4. The ability to set anonymous authentication on rss feeds in sharepoint.
5. A beer.

Oh, and has anyone figured out how to put an RSS feed on just a category in
a blog? The blogs our partner institution companies are doing using either
dotnetnuke or coldfusion are doing this.

 
Answer #11    Answered By: Harihar Sonnad     Answered On: Oct 09

> It doesn't even work for me within a site collection.

I've had that same problem on our test install. Haven't gotten to play a
lot with it yet, though. Are there specific things I should be poking to
see why they aren't working? I can easily pull in any NON MOSS feed just
fine via the feedreader web part. Any MOSS feed, though, just gives me
the authentication error...even from within the same collection.

So, in terms of it only working within a site collection, does that mean
I couldn't sub to feeds and read them in another reader like Outlook?

> I'm pretty pissed about this, honestly.

I'm finding a lot of the feature in MOSS really only exist in name only.
We quickly realized the Wiki was underpowered to the point of being
rather useless, for instance.

Not that I like giving MS any freebies, but it is a relatively new
product. Maybe a hotfix or two will come along soon and remedy a few of
these issues.

 
Answer #12    Answered By: Deven Gajjar     Answered On: Oct 09

I created the site collection's application with anonymous
authentication, and the top site collection doesn't have anonymous
enabled, but the subsites (blogs) are anonymous.

Of course that won't work if you want to make sure the blogs are
authenticated.

 
Answer #13    Answered By: Latisha Schneider     Answered On: Oct 09

I have done pretty much the same thing - I used a doc library on the same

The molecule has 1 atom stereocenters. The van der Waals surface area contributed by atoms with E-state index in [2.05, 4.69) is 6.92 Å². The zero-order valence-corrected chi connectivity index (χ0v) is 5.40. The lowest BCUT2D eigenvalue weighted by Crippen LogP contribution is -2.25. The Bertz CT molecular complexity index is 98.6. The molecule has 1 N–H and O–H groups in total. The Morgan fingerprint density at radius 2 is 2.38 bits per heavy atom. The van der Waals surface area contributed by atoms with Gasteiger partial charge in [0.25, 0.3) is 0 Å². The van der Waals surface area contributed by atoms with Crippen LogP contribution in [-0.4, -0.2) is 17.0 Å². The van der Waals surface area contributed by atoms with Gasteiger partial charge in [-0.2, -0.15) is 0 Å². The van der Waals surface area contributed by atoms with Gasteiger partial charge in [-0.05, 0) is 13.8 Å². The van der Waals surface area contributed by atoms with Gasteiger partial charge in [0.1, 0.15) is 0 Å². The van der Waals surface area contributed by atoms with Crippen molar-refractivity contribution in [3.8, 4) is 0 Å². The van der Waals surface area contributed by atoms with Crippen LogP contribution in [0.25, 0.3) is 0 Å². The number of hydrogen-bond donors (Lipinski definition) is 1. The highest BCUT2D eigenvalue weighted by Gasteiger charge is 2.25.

site - and have been getting the same behavior. kerberos  or no kerberos - I
get the authenticated feed error. I didn't spend a whole lot of time
troubleshooting it because its not a high priority - but it is annoying.

 
Answer #14    Answered By: Nora Maxwell     Answered On: Oct 09

This is the defacto standard document to help you with Kerberos
configuration.

I've been going through this, like almost everyone else, and it's a
complete PITA to work with until you get it up and running.

Take a look at this:

blogs.msdn.com/.../configuring-kerbero
s-for-sharepoint-2007-part-1-base-configuration-for-sharepoint.aspx

Also, if you have multiple sites with Firewalls and IPS systems
scrubbing your traffic... then you need to make sure that Port 88 is
open to the MOSS server(s).

I just, today, figured out that the 3Com Tipping Point that we use here
was "scrubbing" out Kerberos tickets between out two sites. ...and it
did not generate an event ID to tell us!! So once you get it working at
one location, it should just work everywhere else. If not, you've got a
network issue.

 
Answer #15    Answered By: Corina Duran     Answered On: Oct 09

Thanks all the the insight.

I had one more query. If the servers are configured with Kerberos,
and you are allowing users to connect to it in extranet environment -
will the setup work. Or do we need to go with NTLM as the external